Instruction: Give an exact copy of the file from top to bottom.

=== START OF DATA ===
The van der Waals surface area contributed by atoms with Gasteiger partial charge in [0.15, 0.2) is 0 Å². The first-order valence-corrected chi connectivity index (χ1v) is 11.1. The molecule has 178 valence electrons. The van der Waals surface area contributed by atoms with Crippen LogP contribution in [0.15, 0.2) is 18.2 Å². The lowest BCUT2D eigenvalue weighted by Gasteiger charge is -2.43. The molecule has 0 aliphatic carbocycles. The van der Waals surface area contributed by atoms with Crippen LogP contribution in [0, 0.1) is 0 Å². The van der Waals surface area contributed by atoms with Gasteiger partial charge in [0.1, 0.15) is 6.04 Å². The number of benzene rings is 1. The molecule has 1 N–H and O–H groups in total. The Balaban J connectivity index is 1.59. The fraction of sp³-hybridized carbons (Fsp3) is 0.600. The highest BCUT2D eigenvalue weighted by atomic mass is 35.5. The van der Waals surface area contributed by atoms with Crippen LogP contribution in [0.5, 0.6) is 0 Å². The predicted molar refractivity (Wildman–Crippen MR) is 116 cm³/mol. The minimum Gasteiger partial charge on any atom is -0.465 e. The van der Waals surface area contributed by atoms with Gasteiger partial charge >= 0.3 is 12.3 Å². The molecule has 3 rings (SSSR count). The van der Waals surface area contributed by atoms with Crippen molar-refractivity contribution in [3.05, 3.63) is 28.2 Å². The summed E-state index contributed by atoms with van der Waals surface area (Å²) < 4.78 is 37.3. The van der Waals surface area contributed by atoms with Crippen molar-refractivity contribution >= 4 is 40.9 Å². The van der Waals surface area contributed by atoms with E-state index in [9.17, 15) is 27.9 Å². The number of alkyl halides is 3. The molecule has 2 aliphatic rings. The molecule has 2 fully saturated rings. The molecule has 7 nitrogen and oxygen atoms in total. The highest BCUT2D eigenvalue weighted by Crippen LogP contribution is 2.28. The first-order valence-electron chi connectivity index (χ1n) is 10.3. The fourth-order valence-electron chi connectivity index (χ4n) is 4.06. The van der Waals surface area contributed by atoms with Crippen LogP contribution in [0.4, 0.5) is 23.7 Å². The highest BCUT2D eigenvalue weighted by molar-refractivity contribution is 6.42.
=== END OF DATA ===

The van der Waals surface area contributed by atoms with Gasteiger partial charge in [0.15, 0.2) is 0 Å². The first-order valence-corrected chi connectivity index (χ1v) is 11.1. The molecule has 178 valence electrons. The van der Waals surface area contributed by atoms with Crippen LogP contribution in [0.15, 0.2) is 18.2 Å². The lowest BCUT2D eigenvalue weighted by Gasteiger charge is -2.43. The molecule has 0 aliphatic carbocycles. The van der Waals surface area contributed by atoms with Crippen LogP contribution in [0, 0.1) is 0 Å². The van der Waals surface area contributed by atoms with Gasteiger partial charge in [0.1, 0.15) is 6.04 Å². The number of benzene rings is 1. The molecule has 1 N–H and O–H groups in total. The Balaban J connectivity index is 1.59. The fraction of sp³-hybridized carbons (Fsp3) is 0.600. The highest BCUT2D eigenvalue weighted by atomic mass is 35.5. The van der Waals surface area contributed by atoms with Crippen LogP contribution in [0.5, 0.6) is 0 Å². The predicted molar refractivity (Wildman–Crippen MR) is 116 cm³/mol. The minimum Gasteiger partial charge on any atom is -0.465 e. The van der Waals surface area contributed by atoms with Gasteiger partial charge >= 0.3 is 12.3 Å². The molecule has 3 rings (SSSR count). The van der Waals surface area contributed by atoms with Crippen molar-refractivity contribution in [3.05, 3.63) is 28.2 Å². The summed E-state index contributed by atoms with van der Waals surface area (Å²) < 4.78 is 37.3. The van der Waals surface area contributed by atoms with Crippen molar-refractivity contribution >= 4 is 40.9 Å². The van der Waals surface area contributed by atoms with E-state index in [9.17, 15) is 27.9 Å². The number of alkyl halides is 3. The molecule has 2 aliphatic rings. The molecule has 2 fully saturated rings. The molecule has 7 nitrogen and oxygen atoms in total. The highest BCUT2D eigenvalue weighted by Crippen LogP contribution is 2.28. The first-order valence-electron chi connectivity index (χ1n) is 10.3. The fourth-order valence-electron chi connectivity index (χ4n) is 4.06. The van der Waals surface area contributed by atoms with Crippen LogP contribution in [0.4, 0.5) is 23.7 Å². The highest BCUT2D eigenvalue weighted by molar-refractivity contribution is 6.42.